The Self-Organizing Economy starts with some simple models of geographic concentration. Suppose that there's a certain benefit to moving your business near an economic center like a city; the benefit may be something as clear-cut as reduced transportation costs. But being further away from a city has its benefits as well, in decreased rent. Tune your parameters accordingly, to qualitatively match observed behavior. Start with a hypothetical land area where businesses are located at random, then use a computer to simulate how the distribution of businesses will change over time. You'll find -- Krugman did -- that concentration is inevitable over a wide range of parameters.

He starts with the segregation model from Thomas Schelling's Micromotives and Macrobehavior.
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6 of 9 people found the following review helpful By A Customer on May 2, 2000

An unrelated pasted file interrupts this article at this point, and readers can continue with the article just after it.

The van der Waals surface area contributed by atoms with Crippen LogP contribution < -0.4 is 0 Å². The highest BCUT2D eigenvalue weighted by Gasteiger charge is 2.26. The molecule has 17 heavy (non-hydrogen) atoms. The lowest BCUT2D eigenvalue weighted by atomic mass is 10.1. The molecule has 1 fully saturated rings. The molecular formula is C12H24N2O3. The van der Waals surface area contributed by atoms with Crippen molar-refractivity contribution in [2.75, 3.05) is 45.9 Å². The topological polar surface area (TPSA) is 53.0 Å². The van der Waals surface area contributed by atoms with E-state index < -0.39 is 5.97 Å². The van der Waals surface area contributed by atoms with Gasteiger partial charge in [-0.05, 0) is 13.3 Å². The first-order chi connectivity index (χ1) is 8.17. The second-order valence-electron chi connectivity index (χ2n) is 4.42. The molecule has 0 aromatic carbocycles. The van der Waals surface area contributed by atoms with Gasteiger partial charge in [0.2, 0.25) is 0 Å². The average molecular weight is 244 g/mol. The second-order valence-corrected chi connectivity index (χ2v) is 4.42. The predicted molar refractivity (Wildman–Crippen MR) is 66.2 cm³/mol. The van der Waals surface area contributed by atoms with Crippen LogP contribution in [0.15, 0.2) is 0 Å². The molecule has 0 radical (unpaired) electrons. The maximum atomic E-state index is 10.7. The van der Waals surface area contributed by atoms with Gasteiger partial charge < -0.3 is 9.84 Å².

Format: Paperback
Paul Krugman stands out again from the poseurs, charlatans and know-it-alls who think they are the first people to have really understood economics. This book has the quality of an occasional piece, of reflections on the subject rather than an in-depth research monograph, but still the insights just keep on coming.
Maybe reviewers who tack on economics and finance at the end of their list of research "specialties" -- "nonlinear dynamics (especially classical mechanics), statistical mechanics, cosmology, superfluids, hydrodynamics and turbulence, porous media, economics and finance" -- understood all the applications of non-linear dynamics and complexity theory to economies, but for the rest of us this little book is a delight.